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让领导先走 (ràng lǐngdǎo xiān zǒu): let the leaders leave first
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让领导先走 (ràng lǐngdǎo xiān zǒu): leaders first
  
 
In 1994, in Karamay (克拉玛依), Xinjiang province, a fire broke out in a theater in which 1,000 children were watching a special variety show. As the fire spread, a woman shouted, “Everyone sit down. Don’t move. Let the leaders leave first!” (大家坐下,不要动,让领导先走). The fire resulted in 325 deaths, 288 of whom were children. Twenty Party officials were said to have escaped, among them Kuang Li (况丽), who was accused of giving the famous command.
 
In 1994, in Karamay (克拉玛依), Xinjiang province, a fire broke out in a theater in which 1,000 children were watching a special variety show. As the fire spread, a woman shouted, “Everyone sit down. Don’t move. Let the leaders leave first!” (大家坐下,不要动,让领导先走). The fire resulted in 325 deaths, 288 of whom were children. Twenty Party officials were said to have escaped, among them Kuang Li (况丽), who was accused of giving the famous command.

Revision as of 18:14, 29 March 2013

让领导先走 (ràng lǐngdǎo xiān zǒu): leaders first

In 1994, in Karamay (克拉玛依), Xinjiang province, a fire broke out in a theater in which 1,000 children were watching a special variety show. As the fire spread, a woman shouted, “Everyone sit down. Don’t move. Let the leaders leave first!” (大家坐下,不要动,让领导先走). The fire resulted in 325 deaths, 288 of whom were children. Twenty Party officials were said to have escaped, among them Kuang Li (况丽), who was accused of giving the famous command.

Below are excerpts of an English-language account of the event, “China aghast at 'sacrifice' of 288 pupils,” published twelve years after the incident in the Times Online:

On December 8, 1994, 500 schoolchildren were taken to a special variety performance at a theatre in Karamay, an oil-producing city in China’s northwest Xinjiang province.
Most were the best and brightest pupils in their classes, aged between seven and 14, the offspring of well educated Han Chinese engineers and physicists brought in to exploit the mostly Muslim region’s natural resources.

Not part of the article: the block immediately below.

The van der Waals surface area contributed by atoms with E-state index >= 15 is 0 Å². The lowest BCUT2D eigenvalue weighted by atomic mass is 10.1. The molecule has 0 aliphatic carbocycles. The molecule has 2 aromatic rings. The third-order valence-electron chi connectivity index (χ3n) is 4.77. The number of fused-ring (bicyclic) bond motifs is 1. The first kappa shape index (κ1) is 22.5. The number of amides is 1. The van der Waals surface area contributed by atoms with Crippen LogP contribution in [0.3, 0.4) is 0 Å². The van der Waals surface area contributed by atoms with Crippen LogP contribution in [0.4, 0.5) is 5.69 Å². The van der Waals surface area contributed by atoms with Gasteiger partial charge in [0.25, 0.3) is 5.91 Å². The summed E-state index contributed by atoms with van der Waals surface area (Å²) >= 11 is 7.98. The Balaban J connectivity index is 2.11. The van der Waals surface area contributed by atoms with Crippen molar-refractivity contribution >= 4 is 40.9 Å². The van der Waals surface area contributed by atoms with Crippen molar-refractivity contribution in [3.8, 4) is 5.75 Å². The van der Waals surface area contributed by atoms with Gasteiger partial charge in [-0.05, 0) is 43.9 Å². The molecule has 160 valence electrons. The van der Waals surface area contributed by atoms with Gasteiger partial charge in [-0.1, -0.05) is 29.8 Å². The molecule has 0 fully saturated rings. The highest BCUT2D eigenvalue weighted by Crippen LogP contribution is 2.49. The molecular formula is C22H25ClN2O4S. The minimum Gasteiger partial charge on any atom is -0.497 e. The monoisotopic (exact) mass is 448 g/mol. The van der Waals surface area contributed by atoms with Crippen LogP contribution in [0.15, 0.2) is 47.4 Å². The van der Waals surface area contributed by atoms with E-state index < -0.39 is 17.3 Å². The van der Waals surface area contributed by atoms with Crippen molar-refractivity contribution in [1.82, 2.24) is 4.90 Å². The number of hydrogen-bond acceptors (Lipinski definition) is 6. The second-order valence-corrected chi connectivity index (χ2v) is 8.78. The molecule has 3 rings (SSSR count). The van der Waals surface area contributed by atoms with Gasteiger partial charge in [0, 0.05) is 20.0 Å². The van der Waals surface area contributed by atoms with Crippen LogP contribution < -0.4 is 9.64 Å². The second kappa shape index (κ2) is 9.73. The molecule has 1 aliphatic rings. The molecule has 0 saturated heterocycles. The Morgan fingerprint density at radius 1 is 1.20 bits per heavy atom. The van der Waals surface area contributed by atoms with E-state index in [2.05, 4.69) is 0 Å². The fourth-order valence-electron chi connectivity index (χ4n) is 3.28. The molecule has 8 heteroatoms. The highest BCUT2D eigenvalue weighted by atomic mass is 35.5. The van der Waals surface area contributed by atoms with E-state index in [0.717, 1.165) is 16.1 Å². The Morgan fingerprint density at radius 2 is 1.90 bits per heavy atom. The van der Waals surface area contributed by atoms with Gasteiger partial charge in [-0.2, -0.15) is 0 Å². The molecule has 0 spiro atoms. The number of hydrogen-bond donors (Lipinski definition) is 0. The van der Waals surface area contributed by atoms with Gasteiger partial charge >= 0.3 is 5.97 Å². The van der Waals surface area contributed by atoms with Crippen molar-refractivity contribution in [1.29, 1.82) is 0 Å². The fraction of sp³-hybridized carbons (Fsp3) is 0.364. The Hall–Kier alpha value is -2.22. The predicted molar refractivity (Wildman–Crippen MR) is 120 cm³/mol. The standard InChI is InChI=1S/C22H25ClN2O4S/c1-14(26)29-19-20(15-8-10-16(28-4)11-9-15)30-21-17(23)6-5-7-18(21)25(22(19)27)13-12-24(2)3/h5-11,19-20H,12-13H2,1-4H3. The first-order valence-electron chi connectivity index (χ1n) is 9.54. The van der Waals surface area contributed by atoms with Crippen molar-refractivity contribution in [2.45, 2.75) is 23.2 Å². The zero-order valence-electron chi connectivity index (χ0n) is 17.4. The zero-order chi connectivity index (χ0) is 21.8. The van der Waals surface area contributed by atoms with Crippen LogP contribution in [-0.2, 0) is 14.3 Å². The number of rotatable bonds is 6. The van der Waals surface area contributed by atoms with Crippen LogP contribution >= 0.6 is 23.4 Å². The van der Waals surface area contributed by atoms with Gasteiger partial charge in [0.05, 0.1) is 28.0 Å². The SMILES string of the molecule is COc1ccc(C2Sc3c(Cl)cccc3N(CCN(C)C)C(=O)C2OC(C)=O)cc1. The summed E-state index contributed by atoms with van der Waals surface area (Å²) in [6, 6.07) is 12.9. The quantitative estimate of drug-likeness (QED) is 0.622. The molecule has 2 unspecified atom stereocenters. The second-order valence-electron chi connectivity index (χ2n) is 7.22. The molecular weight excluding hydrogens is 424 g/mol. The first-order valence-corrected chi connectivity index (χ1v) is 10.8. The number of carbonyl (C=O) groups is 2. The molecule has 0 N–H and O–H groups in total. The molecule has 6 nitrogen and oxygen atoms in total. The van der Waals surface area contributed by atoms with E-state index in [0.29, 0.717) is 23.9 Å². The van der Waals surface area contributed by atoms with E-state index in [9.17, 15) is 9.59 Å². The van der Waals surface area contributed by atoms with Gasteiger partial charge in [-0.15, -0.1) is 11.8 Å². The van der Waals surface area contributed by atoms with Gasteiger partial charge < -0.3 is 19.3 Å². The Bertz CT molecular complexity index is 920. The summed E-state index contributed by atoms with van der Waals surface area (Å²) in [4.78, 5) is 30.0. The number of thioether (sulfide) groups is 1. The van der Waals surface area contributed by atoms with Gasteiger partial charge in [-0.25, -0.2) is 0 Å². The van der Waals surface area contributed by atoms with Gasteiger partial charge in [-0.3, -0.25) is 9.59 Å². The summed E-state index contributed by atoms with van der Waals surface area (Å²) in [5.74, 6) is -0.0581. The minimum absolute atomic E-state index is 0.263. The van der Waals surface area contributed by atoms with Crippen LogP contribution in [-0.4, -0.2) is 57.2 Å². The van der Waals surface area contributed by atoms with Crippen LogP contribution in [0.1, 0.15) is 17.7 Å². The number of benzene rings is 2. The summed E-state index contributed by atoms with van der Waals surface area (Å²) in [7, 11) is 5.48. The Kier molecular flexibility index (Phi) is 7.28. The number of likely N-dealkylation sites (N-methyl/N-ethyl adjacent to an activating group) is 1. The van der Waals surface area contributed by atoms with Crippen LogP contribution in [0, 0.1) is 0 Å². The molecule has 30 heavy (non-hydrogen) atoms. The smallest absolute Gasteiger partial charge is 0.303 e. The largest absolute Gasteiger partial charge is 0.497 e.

After they were seated, a delegation of the city’s most senior officials entered to ritual applause and took their seats. The show began.
From the accounts of survivors, it appears that lamps near the stage either short-circuited or fell. The scenery caught fire, then exploded in a conflagration that engulfed the auditorium within a minute or two.
The first few seconds became the most controversial of the disaster. Survivors insist that a woman official immediately stood up and shouted: “Everyone keep quiet. Don’t move. Let the leaders go first.”
She has since been identified in online articles as Kuang Li, who was vice-director of the state petroleum company’s local education centre, although there has been no official confirmation of this.
The teachers obeyed, telling their charges to remain seated. Children who survived recall that everyone was paralysed by fear and confusion as flames and poisonous fumes filled the air.
By the time the dignitaries had filed out, it was too late. Teachers hurried the pupils out of their seats to other exits, only to find that the emergency doors were locked.

Because of the sensitive nature of the tragedy and how it reflected on the Party, then-CCTV president Yang Weiguang admitted to stopping reporters from airing a related broadcast, and described how the Central Propaganda Department later gave orders banning coverage of the incident. Beijing-based poet and folk singer Zhou Yunpeng (周云蓬) wrote a song, “Don’t be a child of the Chinese,” about this incident.

“Let the leaders leave first,” along with other such phrases became popular online; it represents the belief that Party officials put their own interests ahead of the needs of the Chinese people. In another incident, the phrase “I only serve the leaders” went viral after a traffic cop made this statement while telling another driver he carried nothing for the safety of ordinary people.

Kuang Li, who denies ordering the students to remain seated as Party officials fled. She claims that she too was badly burned.